Well, in studying psychology I learned about how people think, cognitive biases or illogical thoughts/statemennts (mostly in cognitive therapy classes).

social psychology clasess were interesting. Learned things like:
Attribution theory (https://www.google.com/search?q=attribu ... fox-b-1-ab)
Downward Social Comparison (http://psychology.iresearchnet.com/soci ... omparison/)
Cognitive Dissonance (https://www.google.com/search?q=cogniti ... fox-b-1-ab)
Locus of control as it relates to self esteem (high esteem is related to internal locus of control for successes and external locus of control for failures, and the opposite is true for lower self esteem)

Right now I'm reading an old book by Martin Seligman titled "Learned Optimism". It's about how he came up with the theories on optimism, pessimism, depression, etc. Much is about whether and how you attribute successes and failures across three dimensions: pervasiveness, permanence and personalization. That is, when something negative happens to you do you see it as pervasive (this always happens to me), permanent (I'll never get out of this jam) and personalization (it was my fault) rather than "This bad thing that happened was a fluke, I'll get over it and it could have happened to anyone." The difference in how we think about events determines whether we're optimistic or pessimistic and in some cases can be related to depression.

Alot of cognitive errors occur in investing. Larry Swedroe wrote a whole book about it called "Rational Investing in Irrational Times", which was revised and titled "Investment mistakes even smart investors make and How to Avoid Them".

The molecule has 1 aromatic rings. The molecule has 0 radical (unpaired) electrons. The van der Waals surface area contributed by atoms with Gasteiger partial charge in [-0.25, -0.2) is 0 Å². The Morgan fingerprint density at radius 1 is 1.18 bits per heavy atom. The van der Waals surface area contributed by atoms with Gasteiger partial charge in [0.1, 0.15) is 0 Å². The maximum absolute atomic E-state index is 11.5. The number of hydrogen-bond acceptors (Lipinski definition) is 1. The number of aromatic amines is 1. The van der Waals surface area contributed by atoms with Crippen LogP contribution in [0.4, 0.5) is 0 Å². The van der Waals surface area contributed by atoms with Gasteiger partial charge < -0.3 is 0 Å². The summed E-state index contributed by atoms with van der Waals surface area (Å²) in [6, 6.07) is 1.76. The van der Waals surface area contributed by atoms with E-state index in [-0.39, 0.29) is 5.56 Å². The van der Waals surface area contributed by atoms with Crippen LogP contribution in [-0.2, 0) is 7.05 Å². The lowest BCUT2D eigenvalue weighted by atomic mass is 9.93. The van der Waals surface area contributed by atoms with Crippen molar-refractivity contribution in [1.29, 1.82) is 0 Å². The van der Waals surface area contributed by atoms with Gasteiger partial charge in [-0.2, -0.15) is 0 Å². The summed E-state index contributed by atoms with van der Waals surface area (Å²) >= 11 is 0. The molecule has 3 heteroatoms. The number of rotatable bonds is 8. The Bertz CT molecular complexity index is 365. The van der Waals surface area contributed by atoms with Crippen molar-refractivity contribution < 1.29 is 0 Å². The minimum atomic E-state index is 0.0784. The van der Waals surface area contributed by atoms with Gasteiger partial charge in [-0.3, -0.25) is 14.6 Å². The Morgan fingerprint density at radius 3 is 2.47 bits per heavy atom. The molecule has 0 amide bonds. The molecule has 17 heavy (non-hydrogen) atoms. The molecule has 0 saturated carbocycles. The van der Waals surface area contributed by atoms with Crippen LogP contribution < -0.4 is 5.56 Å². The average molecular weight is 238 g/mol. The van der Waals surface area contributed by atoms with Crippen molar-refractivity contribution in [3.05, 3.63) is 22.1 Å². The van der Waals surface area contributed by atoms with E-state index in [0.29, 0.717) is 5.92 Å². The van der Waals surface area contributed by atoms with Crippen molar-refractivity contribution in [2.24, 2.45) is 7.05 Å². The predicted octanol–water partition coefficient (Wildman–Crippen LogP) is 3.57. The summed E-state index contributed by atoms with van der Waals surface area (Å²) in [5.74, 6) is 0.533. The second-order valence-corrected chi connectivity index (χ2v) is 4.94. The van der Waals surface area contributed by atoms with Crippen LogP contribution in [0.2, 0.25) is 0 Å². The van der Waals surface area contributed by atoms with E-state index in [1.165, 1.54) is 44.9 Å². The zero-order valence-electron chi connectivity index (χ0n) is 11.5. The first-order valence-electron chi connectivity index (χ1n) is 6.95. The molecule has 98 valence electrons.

Tversky and Kahneman which were mentioned in this thread also have done so much work in the decision making of people with regards to financial matters. They are really the ones who changed everything. Before them the experts believed that people made rational economic decisions. Tversky and Kahneman showed the world that often people make irrational decisions. Dan Ariely continued this work in his book "Predictably Irrational".
"Invest we must." -- Jack Bogle | “The purpose of investing is not to simply optimise returns and make yourself rich. The purpose is not to die poor.” -- William Bernstein

User avatar
triceratop
Moderator
Posts: 5565
Joined: Tue Aug 04, 2015 8:20 pm
Location: la la land

Re: Your major and investing/finance?

Post by triceratop » Sat Aug 18, 2018 9:17 pm

I do math. The Riemann-Lebesgue lemma is analoguous to the idea that portfolio volatility decreases long-term returns.
"To play the stock market is to play musical chairs under the chord progression of a bid-ask spread."

NotWhoYouThink
Posts: 2026
Joined: Fri Dec 26, 2014 4:19 pm

Re: Your major and investing/finance?

Post by NotWhoYouThink » Sat Aug 18, 2018 9:18 pm

BSEE
MSEE
EMBA

Took statistics courses in all three, and loved them all.
In the Executive MBA program, the statistics instructor was a physics PhD who figured out that he could make a more money in finance than in defense contracting. Really eye opening.

Father was a Chemical Engineer, and he showed me a plot decades ago with past performance plotted against future performance of mutual funds. No correlation. His message was buy the haystack, don't bother looking for the needle. And keep costs low. It's working so far.

User avatar
Sandtrap
Posts: 5206
Joined: Sat Nov 26, 2016 6:32 pm
Location: Hawaii😀 Northern AZ.😳 Retired.

Re: Your major and investing/finance?

Post by Sandtrap » Sat Aug 18, 2018 9:19 pm

HEDGEFUNDIE wrote:
Sat Aug 18, 2018 11:47 am
Philosophy.